But one member of the sockeye family from the Fraser River watershed's Harrison River appears to be thriving. For the past five or six years Harrison sockeye have seen a population boom.
"We'll get a couple of hundred thousand some years, when in the past they may have been in the tens of thousands," says Scott Hinch, fisheries biologist at the University of British Columbia. "They're still on these abundance cycles, like all sockeye, so you have to account for that. But generally their numbers are going up fairly fast relative to the others."
Harrison sockeye are different from other sockeye. For most sockeye, fry leave the river for a lake where they eat plankton for a year or two before smolting -- a complex physical change -- and swimming to marine waters. In B.C., that migration is anywhere from one to 1,200 kilometres depending on where the fish have spent their youth.
Like pink salmon, which, as we reported yesterday, appear to be weathering changing conditions in B.C. waters better than other salmon, Harrison sockeye swim straight to the ocean. Exactly when they do that in spring is unclear, but it's definitely at a different time than the pink and the other sockeye salmon populations.
'It's when they go'
The Harrison sockeye juveniles also appear to stay in the Fraser estuary for about five months before heading out, probably migrating through the Juan de Fuca Strait and up the west side of Vancouver Island. Other sockeye populations swim the east side.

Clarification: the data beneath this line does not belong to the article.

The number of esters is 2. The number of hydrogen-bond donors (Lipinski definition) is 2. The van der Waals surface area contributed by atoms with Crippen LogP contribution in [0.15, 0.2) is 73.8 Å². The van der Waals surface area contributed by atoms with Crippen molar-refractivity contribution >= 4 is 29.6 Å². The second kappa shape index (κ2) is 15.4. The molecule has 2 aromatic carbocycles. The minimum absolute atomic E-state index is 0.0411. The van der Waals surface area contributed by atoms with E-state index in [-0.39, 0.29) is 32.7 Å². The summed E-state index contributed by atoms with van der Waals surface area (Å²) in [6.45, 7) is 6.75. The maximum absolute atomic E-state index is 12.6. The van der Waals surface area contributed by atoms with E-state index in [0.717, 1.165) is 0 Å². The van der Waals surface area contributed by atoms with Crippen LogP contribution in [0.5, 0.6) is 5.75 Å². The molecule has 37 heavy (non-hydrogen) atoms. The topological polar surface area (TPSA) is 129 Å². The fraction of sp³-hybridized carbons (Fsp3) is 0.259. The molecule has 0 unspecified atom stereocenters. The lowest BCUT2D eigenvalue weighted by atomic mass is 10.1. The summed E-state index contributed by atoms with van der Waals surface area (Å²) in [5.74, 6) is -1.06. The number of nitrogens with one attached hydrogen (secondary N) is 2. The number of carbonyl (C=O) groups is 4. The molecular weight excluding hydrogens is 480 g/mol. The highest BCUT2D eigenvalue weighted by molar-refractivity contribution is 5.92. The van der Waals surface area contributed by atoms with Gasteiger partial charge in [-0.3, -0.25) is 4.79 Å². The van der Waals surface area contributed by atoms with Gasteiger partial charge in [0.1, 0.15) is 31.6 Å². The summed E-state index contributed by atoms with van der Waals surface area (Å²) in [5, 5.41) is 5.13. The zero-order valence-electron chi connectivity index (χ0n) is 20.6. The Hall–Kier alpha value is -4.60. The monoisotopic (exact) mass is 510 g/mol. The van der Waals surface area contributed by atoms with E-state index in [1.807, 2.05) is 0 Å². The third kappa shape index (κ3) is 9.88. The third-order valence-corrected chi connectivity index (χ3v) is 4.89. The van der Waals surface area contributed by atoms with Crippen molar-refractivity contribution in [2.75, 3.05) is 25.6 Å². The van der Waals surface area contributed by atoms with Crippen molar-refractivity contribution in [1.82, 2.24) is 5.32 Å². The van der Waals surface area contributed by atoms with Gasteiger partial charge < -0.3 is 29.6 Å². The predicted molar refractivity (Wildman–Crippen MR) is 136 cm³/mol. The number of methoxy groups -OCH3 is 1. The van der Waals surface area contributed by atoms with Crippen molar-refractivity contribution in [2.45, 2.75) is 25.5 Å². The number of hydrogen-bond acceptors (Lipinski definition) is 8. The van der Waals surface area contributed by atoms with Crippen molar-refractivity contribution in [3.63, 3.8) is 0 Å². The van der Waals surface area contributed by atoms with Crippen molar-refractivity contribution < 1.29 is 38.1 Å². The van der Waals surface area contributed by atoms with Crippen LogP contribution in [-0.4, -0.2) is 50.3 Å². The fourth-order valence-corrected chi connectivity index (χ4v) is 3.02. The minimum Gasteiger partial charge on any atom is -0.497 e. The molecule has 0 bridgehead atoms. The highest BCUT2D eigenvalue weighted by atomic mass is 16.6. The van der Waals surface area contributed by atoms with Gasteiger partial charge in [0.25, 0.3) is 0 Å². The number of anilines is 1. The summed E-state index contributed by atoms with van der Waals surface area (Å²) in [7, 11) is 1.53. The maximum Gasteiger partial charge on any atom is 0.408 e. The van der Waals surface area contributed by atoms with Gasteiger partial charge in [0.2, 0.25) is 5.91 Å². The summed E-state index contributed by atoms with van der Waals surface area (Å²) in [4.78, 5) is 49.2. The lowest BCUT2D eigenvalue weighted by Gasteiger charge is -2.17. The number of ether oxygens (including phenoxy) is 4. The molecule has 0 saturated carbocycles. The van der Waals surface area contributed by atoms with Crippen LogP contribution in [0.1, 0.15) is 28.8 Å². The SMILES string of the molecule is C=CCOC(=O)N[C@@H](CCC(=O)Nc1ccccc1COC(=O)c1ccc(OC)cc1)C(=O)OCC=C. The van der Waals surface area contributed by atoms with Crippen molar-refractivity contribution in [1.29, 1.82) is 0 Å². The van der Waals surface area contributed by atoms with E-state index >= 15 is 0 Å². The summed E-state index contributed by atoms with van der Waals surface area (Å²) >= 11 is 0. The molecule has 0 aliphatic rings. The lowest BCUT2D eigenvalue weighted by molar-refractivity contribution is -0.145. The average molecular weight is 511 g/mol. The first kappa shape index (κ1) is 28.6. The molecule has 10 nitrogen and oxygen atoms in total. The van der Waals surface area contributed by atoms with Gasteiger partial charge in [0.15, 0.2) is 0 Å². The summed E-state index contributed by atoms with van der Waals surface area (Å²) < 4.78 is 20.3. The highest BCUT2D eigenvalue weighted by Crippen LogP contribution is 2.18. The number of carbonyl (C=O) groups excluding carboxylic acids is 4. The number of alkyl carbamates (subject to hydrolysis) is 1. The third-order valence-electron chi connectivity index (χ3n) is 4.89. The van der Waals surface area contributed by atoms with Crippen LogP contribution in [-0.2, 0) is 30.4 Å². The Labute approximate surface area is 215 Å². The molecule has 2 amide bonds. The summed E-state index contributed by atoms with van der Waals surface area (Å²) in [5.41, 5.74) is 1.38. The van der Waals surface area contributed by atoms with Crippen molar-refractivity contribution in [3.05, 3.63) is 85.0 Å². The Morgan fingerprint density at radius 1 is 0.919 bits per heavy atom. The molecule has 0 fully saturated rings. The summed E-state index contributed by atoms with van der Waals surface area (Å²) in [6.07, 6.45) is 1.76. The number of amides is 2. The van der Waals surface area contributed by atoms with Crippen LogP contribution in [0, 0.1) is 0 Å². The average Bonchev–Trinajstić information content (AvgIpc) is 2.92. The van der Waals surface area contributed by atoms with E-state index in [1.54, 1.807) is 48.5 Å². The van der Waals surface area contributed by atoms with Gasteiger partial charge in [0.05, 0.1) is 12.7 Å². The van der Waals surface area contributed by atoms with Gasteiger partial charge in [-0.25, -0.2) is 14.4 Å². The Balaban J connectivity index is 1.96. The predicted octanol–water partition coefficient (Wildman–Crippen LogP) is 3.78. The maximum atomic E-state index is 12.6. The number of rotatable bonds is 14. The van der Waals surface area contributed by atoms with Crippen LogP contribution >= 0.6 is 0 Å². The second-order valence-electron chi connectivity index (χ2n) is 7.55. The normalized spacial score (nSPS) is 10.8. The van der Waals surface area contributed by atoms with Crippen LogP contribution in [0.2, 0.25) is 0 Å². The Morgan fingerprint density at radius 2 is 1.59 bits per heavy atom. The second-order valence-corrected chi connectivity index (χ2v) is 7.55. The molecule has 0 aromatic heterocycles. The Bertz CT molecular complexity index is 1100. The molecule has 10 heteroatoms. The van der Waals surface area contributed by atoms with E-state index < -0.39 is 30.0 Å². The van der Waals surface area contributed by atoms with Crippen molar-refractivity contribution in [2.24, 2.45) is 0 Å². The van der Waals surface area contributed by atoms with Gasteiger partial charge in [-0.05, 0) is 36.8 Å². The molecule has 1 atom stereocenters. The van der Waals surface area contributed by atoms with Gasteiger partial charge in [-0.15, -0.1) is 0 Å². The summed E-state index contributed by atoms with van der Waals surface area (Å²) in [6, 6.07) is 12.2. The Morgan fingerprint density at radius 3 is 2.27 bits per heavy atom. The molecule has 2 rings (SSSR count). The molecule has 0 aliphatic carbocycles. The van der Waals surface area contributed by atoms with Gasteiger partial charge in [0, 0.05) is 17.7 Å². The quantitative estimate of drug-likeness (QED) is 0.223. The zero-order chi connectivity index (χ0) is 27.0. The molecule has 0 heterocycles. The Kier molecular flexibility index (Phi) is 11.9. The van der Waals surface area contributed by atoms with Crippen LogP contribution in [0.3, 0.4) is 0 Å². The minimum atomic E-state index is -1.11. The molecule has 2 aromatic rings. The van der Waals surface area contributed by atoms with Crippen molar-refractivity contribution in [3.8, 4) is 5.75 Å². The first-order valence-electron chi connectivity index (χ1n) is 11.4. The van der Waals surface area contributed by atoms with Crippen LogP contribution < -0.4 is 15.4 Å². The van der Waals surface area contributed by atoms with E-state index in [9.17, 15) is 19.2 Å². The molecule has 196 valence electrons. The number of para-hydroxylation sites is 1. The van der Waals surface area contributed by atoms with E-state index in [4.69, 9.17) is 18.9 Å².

The inevitable question is, are they better off because they miss the fish farms on the northeast side of the island? The west side of Vancouver Island also has fish farms, though not as close to migrating fish as the east side.
"It's just speculation and that's only one of the issues," Hinch says, emphasizing the word 'one.' "But it's intractable from the issue that [Harrison] are experiencing completely different growing conditions, completely. It's probably an apples and oranges comparison, so you can't really separate the two. It's not just where they go, it's when they go."
Timing is everything. And it looks as if the Harrison sockeye have good timing -- they encounter lots of food and/or less competition. No one, however, can say exactly what's happening.
Deepening a shallow pool of knowledge
"[Harrison] is a population of sockeye that's really poorly studied," says Dick Beamish, a Department of Fisheries and Oceans biologist in Nanaimo. He adds that Harrison sockeye only make up two to three per cent of sockeye production on the Fraser River on average. "It's only been in recent years that we've been able to do these stock identifications using DNA, the first time that's been done [on juvenile Harrison sockeye in the Strait]." The DNA analysis only covers 2008 and 2009.
To pinpoint the exact date the fish enter the Strait, Beamish is looking at the growth rings -- think of tree rings -- of the otoliths, ear bones in a fish's head. You need a microscope to count the rings, and with chemical techniques otoliths reveal when a fish hatched, when it migrated, and the temperature of the water.
Even if juvenile Harrison are superhero sockeye, they remain masked because no one has studied their physiological performance. Hinch and his crew have looked at adults and so far they're not extraordinary. At least, not in swim tube experiments, or size, and they're not the Lance Armstrongs of heart pumping ability.